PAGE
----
In a prime example, Pepsi-Cola International plans a New York news conference today to introduce the high-profile African-American investors involved in its new South African bottling venture. Also on hand: Khehla Mthembu, chairman-CEO of the bottling operation and a former South African freedom fighter. Ian Wilson, founder of Egoli Beverages, Pepsi's partner in the venture, also will attend. Mr. Wilson spent 25 years in senior international positions with Coca-Cola Co.
"South Africa couldn't belong more to Coca-Cola," said a Pepsi spokesman, contending Coca-Cola has 80%-90% of the $1 billion market. "We divested in '85 and they maintained a huge presence. But we'll literally be `the choice of a new generation.'*"
Coca-Cola had its own announcement last week: a new bottling joint venture with a group of black South African investors.
South Africa is only one of many international markets opening or heating up. Also last week, Coca-Cola announced that-along with two bottling partners-it will invest an additional $100 million in the next three years in Russia, a market long dominated by Pepsi.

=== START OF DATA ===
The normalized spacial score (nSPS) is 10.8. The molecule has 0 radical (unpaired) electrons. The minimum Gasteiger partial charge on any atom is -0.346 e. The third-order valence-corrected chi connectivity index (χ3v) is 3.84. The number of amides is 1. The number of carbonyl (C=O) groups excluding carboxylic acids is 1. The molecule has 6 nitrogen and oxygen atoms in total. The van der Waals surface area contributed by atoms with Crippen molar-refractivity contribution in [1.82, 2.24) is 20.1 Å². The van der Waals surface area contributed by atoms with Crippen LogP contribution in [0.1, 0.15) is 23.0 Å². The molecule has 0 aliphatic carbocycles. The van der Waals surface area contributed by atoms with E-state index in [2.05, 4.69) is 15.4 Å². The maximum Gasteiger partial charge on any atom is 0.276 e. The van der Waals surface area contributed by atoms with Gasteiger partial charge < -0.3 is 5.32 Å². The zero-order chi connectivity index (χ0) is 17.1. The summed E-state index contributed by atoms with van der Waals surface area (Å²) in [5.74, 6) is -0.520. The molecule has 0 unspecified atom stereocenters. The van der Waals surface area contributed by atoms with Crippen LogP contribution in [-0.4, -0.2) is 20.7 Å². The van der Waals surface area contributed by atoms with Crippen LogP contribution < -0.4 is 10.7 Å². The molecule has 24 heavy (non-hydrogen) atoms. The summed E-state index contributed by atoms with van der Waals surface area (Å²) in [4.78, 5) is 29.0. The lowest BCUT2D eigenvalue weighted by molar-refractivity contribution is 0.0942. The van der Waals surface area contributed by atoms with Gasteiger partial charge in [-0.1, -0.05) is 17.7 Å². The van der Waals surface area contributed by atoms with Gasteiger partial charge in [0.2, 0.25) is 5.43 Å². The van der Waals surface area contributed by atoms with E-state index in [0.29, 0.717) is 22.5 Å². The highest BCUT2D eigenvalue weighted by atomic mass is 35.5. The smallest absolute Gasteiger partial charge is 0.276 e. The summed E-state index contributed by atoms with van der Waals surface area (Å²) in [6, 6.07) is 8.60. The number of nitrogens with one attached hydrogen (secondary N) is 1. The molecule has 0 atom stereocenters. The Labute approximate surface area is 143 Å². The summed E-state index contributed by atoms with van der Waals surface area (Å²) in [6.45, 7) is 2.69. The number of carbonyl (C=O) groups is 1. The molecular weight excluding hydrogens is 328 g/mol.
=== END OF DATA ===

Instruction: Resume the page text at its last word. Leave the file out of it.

"There's been a slowing down in soft-drink growth in western Europe, Japan and Australia," said Roy Burry, an analyst with Kidder, Peabody & Co., New York. "Now eastern Europe, India, China, Mexico and parts of Latin America are the hot spots."
No one has come close to Coca-Cola internationally. The company gets about 10.5% of its $13.7 billion soft-drink revenue from international markets, Mr. Burry said. The nearest competitor, Pepsi-Cola, gets 2.9% of its $9.4 billion in sales from outside the U.S.
Coca-Cola has the most extensive advertising programs outside the U.S., but even a company spokeswoman admits that marketing is secondary to building infrastructures and distribution networks in emerging markets.
"The best advertising in the world won't do much without a strong selling apparatus in place," she said.
As a result, there still is plenty of room for everyone.
Royal Crown Co. recently announced "a significant leap forward" in its international efforts with a long-term agreement with Mexico's largest independent bottler, Consorcio Aga.
In just a little over a year, RC has entered the Czech Republic, Argentina, Syria, Portugal, Australia and Indonesia. The next target: Brazil.
Douglas Tough, president of Cadbury Beverages International, which handles RC's efforts in Mexico, South America, Africa, the Middle East and Asia from the U.S., noted: "Between India and China alone you're talking 40% of the world's population. And these are basically virgin markets. Just like real estate, it's location, location, location. And we want to be there."